Communication with the colonists prior to the explosion confirmed that they could remember what happened the last three days. They could remember being blown apart three times and waking up only to have it happen again. What caused the explosion wasn’t clear.
Virginia knew this was only the beginning. She usually slept in on Sundays and couldn’t help but express frustration that the President chose to call her every morning the red planet was destroyed. It was as if she hadn’t told him what was going to happen the previous evening.
She strode into the her lab. Half of her team had remained home out of despair. The other half looked morose and beaten.
“I know,” she sighed, “but think of how much worse they have it on Mars.”
They nodded and went to work.
Mars exploded on a Monday.
Virginia had been working in her lab at 3:28 in the morning and in her bed at 3:30. The President called her two hours later. She reminded him they had spoken every morning for the past several days.
When she arrived at the lab, the coffee shop had delivered everyone’s favorite because they were getting used to the order. The drive was much easier since most people were electing to stay home.
She had to call most of her team to convince them to come into work. She reminded them it had only been a few days and they were making progress. She reminded them that the despair wasn’t natural. It was a side effect. The coffee helped.
She reminded them they had until Thursday. If Jupiter exploded, the chances of success were considerably less.
Mars exploded on a Tuesday.
Virginia didn’t even answer the President’s call. She didn’t bother to waste time convincing missing team members to come to work. She simply worked with those who could still resist the crushing sense of despair that was gripping almost everyone on Earth.
She was immune. Somehow, she’d been inoculated against it when she discovered the rift a year ago. The first time Mars exploded.
No-one had noticed then. Nor did they noticed when it happened six months after that. Or three months after that.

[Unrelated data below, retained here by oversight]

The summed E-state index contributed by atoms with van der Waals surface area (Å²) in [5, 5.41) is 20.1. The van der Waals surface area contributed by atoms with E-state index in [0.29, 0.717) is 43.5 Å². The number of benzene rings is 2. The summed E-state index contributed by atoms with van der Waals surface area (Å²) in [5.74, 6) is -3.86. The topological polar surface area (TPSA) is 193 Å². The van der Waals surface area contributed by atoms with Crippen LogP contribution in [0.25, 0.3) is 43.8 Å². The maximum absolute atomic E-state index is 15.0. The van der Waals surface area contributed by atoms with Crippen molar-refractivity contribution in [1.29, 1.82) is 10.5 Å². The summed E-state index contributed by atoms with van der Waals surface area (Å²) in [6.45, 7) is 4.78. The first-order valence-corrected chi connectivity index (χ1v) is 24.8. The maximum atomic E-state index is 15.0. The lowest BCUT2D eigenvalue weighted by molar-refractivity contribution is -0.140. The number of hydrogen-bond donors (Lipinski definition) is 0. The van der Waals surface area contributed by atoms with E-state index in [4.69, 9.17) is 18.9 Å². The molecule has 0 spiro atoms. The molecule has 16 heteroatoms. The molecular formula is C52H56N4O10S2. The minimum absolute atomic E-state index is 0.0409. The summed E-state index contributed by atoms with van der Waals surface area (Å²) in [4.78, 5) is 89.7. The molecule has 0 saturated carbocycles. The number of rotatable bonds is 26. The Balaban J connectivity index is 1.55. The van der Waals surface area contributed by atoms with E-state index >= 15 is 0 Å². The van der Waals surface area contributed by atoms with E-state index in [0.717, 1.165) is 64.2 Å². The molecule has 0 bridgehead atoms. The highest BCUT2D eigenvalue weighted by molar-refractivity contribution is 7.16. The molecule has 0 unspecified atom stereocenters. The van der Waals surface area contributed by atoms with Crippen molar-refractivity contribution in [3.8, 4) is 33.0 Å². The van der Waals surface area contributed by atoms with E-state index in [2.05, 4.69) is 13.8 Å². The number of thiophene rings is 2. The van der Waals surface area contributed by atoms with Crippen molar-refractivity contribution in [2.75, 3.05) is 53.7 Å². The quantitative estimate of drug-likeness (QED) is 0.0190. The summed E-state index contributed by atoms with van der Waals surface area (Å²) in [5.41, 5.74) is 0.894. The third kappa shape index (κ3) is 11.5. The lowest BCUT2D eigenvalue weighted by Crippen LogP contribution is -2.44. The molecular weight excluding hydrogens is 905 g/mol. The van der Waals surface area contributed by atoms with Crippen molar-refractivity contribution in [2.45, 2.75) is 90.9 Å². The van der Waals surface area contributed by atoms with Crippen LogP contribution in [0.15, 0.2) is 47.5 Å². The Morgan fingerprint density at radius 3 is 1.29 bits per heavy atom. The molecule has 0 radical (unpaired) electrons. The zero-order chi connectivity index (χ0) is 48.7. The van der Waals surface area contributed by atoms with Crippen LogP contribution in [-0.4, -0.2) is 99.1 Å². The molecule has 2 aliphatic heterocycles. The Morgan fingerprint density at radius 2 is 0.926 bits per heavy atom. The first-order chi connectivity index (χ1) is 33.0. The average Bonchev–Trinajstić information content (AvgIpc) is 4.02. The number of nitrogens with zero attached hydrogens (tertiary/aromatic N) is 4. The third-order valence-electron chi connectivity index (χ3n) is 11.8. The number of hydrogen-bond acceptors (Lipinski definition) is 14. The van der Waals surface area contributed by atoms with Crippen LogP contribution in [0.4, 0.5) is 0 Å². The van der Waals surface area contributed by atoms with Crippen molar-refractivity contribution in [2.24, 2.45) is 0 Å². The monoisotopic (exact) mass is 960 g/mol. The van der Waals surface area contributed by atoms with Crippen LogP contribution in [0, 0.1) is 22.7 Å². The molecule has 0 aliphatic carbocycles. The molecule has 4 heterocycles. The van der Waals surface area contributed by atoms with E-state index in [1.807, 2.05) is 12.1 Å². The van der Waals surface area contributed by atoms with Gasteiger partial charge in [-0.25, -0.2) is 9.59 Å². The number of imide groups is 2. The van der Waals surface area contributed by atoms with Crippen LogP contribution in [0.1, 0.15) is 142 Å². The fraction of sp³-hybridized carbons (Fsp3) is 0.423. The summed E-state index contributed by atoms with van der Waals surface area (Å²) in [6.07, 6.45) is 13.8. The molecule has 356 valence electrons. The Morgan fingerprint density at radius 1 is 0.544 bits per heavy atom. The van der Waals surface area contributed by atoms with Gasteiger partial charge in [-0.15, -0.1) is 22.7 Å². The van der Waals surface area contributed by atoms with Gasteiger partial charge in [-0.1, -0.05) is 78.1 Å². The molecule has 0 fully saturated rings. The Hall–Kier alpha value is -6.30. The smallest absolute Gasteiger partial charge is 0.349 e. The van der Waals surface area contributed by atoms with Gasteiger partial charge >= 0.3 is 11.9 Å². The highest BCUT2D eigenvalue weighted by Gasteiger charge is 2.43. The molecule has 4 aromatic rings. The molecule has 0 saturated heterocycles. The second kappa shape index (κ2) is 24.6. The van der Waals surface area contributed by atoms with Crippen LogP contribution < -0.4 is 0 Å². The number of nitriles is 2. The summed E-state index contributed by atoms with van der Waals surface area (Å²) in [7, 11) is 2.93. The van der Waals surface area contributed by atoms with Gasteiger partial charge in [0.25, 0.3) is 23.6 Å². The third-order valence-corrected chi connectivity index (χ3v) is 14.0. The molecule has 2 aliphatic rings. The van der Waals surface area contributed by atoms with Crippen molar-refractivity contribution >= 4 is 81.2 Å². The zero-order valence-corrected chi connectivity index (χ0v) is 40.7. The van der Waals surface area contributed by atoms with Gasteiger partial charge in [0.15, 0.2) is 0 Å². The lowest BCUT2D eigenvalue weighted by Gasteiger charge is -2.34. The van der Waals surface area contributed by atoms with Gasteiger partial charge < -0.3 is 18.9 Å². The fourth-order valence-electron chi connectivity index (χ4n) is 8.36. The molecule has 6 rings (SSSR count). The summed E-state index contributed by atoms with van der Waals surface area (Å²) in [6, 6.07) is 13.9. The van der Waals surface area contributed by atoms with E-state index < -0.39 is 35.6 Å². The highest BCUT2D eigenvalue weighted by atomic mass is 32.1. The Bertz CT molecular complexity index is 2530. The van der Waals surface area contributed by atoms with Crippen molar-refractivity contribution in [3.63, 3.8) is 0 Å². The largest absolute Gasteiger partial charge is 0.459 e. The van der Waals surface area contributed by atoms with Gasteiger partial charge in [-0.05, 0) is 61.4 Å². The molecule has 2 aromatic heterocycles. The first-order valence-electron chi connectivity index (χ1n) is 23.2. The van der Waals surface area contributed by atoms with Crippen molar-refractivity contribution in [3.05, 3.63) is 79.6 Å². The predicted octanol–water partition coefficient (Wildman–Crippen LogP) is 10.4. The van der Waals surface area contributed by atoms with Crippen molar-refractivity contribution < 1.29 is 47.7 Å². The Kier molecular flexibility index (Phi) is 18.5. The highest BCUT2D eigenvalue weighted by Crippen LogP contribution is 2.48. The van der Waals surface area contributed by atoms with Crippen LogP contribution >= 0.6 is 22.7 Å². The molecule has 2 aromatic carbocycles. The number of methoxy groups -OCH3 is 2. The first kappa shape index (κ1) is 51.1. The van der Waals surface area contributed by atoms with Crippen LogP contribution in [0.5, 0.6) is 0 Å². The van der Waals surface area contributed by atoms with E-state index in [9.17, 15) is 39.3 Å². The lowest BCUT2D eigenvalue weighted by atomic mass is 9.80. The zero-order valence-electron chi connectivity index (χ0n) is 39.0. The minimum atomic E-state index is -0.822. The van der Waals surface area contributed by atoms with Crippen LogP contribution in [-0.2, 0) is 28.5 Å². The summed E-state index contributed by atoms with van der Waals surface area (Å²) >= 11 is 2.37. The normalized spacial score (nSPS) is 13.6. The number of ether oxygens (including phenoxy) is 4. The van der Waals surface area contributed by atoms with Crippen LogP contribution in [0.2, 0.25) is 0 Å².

She’d quietly been working on the solution for a year, aware that she was the only person who knew something needed to be solved. They had two days to close the rift. A rift what would devour the solar system over and over again.
All living, thinking beings would remember. Every time.
Mars exploded on a Wednesday.
Virginia was alone in her lab. The President hadn’t tried to call her. The coffee hadn’t arrived. It was all most could do to simply force themselves to breathe.
She placed the finishing touches on the device. Due to the complexity involved, she would have only one chance to test her theory.
At 3:28 AM, she stepped inside and turned it on.
At 3:28 AM, she stepped into the chamber of the Martian President. He sat at his desk awaiting the destruction he expected would happen every morning. He looked at her with surprise. This was a change from the other mornings. It jarred him loose from the malaise.
She smiled and collapsed. Teleportation was a new science. She had created it very nearly on her own in less than a week.
Successful Teleportation a living thing was a long way off. It would almost certainly be deadly to teleport a human. Virginia needed to survive for two more minutes.
At 3:30, the rift closed. The introduction of new living element jarred the temporal loop free because a reset to the original state was impossible.
At 3:31, Doctor Virginia Parks died.
On Thursday, Mars did not explode.
Almost no-one noticed.